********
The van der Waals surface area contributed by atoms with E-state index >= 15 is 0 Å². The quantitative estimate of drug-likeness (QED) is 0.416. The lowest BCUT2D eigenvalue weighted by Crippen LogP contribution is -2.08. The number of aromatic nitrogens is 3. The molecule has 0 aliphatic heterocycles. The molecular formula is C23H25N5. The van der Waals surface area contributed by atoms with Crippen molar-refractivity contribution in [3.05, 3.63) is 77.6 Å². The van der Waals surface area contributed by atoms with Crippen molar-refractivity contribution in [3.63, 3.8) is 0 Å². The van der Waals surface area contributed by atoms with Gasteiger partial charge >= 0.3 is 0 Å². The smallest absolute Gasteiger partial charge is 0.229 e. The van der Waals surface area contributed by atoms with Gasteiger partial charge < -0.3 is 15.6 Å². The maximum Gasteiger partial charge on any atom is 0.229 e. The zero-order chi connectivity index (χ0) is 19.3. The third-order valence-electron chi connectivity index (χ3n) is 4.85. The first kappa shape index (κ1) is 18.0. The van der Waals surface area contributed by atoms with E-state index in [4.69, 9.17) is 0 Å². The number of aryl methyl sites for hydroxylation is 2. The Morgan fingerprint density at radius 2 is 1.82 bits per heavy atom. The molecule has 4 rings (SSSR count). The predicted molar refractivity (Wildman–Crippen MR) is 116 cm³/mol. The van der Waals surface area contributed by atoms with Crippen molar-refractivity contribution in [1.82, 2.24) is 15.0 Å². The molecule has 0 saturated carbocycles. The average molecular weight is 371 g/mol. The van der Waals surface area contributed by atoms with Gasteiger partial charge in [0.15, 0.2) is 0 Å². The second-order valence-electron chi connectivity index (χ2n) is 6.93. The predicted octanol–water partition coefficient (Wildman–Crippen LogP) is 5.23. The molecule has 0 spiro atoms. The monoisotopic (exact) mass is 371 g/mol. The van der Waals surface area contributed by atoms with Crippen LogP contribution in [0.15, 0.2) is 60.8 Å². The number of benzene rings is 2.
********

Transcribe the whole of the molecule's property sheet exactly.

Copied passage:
The van der Waals surface area contributed by atoms with E-state index >= 15 is 0 Å². The quantitative estimate of drug-likeness (QED) is 0.416. The lowest BCUT2D eigenvalue weighted by Crippen LogP contribution is -2.08. The number of aromatic nitrogens is 3. The molecule has 0 aliphatic heterocycles. The molecular formula is C23H25N5. The van der Waals surface area contributed by atoms with Crippen molar-refractivity contribution in [3.05, 3.63) is 77.6 Å². The van der Waals surface area contributed by atoms with Crippen molar-refractivity contribution in [3.63, 3.8) is 0 Å². The van der Waals surface area contributed by atoms with Gasteiger partial charge >= 0.3 is 0 Å². The smallest absolute Gasteiger partial charge is 0.229 e. The van der Waals surface area contributed by atoms with Gasteiger partial charge < -0.3 is 15.6 Å². The maximum Gasteiger partial charge on any atom is 0.229 e. The zero-order chi connectivity index (χ0) is 19.3. The third-order valence-electron chi connectivity index (χ3n) is 4.85. The first kappa shape index (κ1) is 18.0. The van der Waals surface area contributed by atoms with E-state index in [4.69, 9.17) is 0 Å². The number of aryl methyl sites for hydroxylation is 2. The Morgan fingerprint density at radius 2 is 1.82 bits per heavy atom. The molecule has 4 rings (SSSR count). The predicted molar refractivity (Wildman–Crippen MR) is 116 cm³/mol. The van der Waals surface area contributed by atoms with Crippen molar-refractivity contribution in [1.82, 2.24) is 15.0 Å². The molecule has 0 saturated carbocycles. The average molecular weight is 371 g/mol. The van der Waals surface area contributed by atoms with Gasteiger partial charge in [0.15, 0.2) is 0 Å². The second-order valence-electron chi connectivity index (χ2n) is 6.93. The predicted octanol–water partition coefficient (Wildman–Crippen LogP) is 5.23. The molecule has 0 spiro atoms. The monoisotopic (exact) mass is 371 g/mol. The van der Waals surface area contributed by atoms with Crippen LogP contribution in [0.15, 0.2) is 60.8 Å². The number of benzene rings is 2.